Pregnancy-testing a cow at Mt Crompton with a ReproScan.

NQ Dry Tropics looks for incentives to break down barriers.

Incentives can help graziers trial new technology like this weed wiper at Eungella.

For example …

The types of management practices landholders tried with the support of Exploring New Incentives included:

  • Pregnancy testing technology.
  • Water telemetry.
  • Weed management infrastructure (weed wiper, weed mister).
  • Fire management planning.
  • Flora and fauna surveys.

Incentives to knock down barriers

A key LDC component has been to look at ways to address barriers to the adoption of improved grazing land management practices and landscape remediation approaches.

The Exploring New Incentives activity area is to tackle that issue.

A New Incentives grants framework was developed to help grazing enterprises build resilience into their business while improving water quality outcomes, production, and the knowledge and skills of people working in the enterprise.

The grants were aimed at encouraging graziers with innovative ideas they would like to trial to tackle property issues such as weeds, animal health and welfare, herd productivity and erosion features.

Providing their proposal met strict criteria, the LDC team linked graziers to the right expertise and resources to help them implement the project.

It’s important to measure the impact of this grants framework to help NQ Dry Tropics improve its extension activities with landholders.  

CSIRO and James Cook University were engaged to review the activity area, and investigate motivations and barriers to improved land management practices on grazing property. Landholders who were recipients to Exploring New Incentives grants were interviewed in February this year.

Findings from the study will also help policy makers in their future decisions and activities related to improved land management practices for water quality outcomes.  

The review, funded by the Department of Environment and Science, was conducted collaboratively by CSIRO and James Cook University and here is a summary of the key findings.

Fauna survey: planigale, lizard, lady bugs.


Reef regulations - grazing, standard conditions

  1. For land in good or fair condition (more than 50 per cent ground cover at 30 September), continue using measures to maintain land condition.
  2. For land in poor condition (less than 50 per cent ground cover at 30 September), steps must be taken to improve land condition.
  3. For land in degraded condition (less than 20 per cent ground cover at 30 September), steps must be taken to improve land condition OR prevent areas from further degrading or expanding.
  4. Keep records of measures taken and also of agricultural chemicals, fertiliser and mill mud or mill ash applied to land.
KEQ #8

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KEQ #4

The LDC project monitors four gully sites (represented in this table) with gold standard equipment and analysis, carried out by CSIRO.

Results have been compiled in a preliminary report from Bartley et al (2020), with the final report expected to be released by the end of 2020. The preliminary report shows all four sites have indicators of improvements, notably the Strathbogie and Mt Wickham sites.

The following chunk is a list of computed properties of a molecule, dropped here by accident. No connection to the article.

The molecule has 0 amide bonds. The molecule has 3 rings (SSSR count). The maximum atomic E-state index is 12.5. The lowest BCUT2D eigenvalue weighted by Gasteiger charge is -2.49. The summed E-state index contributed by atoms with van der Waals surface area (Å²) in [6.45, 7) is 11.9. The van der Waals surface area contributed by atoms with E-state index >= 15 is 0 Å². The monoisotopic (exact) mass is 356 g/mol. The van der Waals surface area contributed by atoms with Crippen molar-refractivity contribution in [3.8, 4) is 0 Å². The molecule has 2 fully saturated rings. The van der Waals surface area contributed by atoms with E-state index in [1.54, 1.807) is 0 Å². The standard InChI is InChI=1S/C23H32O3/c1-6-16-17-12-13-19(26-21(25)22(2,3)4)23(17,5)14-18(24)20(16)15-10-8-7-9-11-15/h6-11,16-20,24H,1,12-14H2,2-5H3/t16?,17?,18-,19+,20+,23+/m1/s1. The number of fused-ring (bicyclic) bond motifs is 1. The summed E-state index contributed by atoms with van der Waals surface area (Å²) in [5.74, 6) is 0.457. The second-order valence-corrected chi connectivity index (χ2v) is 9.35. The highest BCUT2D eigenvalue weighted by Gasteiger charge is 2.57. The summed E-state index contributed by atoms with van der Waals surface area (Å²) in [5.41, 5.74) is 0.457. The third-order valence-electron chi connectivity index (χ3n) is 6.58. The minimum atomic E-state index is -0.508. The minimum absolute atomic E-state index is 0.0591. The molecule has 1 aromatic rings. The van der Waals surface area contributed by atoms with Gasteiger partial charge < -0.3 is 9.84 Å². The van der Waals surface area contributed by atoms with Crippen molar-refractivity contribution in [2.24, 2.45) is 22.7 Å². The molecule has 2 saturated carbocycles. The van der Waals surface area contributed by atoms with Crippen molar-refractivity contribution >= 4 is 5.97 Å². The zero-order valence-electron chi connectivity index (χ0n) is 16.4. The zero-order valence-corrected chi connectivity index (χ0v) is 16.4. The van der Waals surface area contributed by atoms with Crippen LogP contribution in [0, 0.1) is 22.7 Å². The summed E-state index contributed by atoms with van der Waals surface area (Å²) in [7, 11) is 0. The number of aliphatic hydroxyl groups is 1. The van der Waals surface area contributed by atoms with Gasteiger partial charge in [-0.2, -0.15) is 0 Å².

KEQ #3

*The Exploring New Incentives activity area has provided an opportunity for graziers to adopt improved land management practices through a range of activities. For some of these properties, it was the first time they signed contracts for on-ground works.

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Figure 1. Total fine sediment reduction by project type and erosion source. Inset shows the proportion of the total project area for each project type.

These estimates have been calculated using two methods: 

1) The pollutant reduction component of the Alluvium/Great Barrier Reef Foundation (GBRF) investment tool for hillslope and streambank erosion management projects; 

2) The Reef Trust Gully Toolbox method for gully erosion management projects. The LDC Water Quality Report 2020 (Waterhouse et al., 2020) highlights that a number of assumptions underlay these calculations, therefore these figures should be treated as the best available estimate of sediment reductions to date.

Preventing sediment from reaching the Great Barrier Reef

Each wet season sediment is washed into local waterways and out to the Great Barrier Reef (GBR). 

Most sediment is very fine, and can stay suspended for a long time and can travel great distances. Valuable topsoil is lost from production, and increased concentrations on the reef can be harmful to seagrasses and corals. 

Landholders in the BBB have completed 69 on-ground water quality practice changes, and it is estimated that these have contributed a fine sediment reduction of 6,154 tonnes per year from reaching the GBR. 

Of this, approximately half of the sediment savings are attributable to grazing land management changes on hillslopes and streambanks, and the other half as a result of gully remediation treatments across a broad range of scales, as shown in the graphs above. 

The table below also highlights the relatively small area of intervention in the gully management projects compared to the large sediment savings that these can achieve - 60 per cent of the sediment savings over only 4 per cent of the project area.

Table 1. Estimated sediment reductions (tonnes) from projects completed in the LDC Project to date.

KEQ #2

*GLMWW = Grazing Land Management Wire and Water

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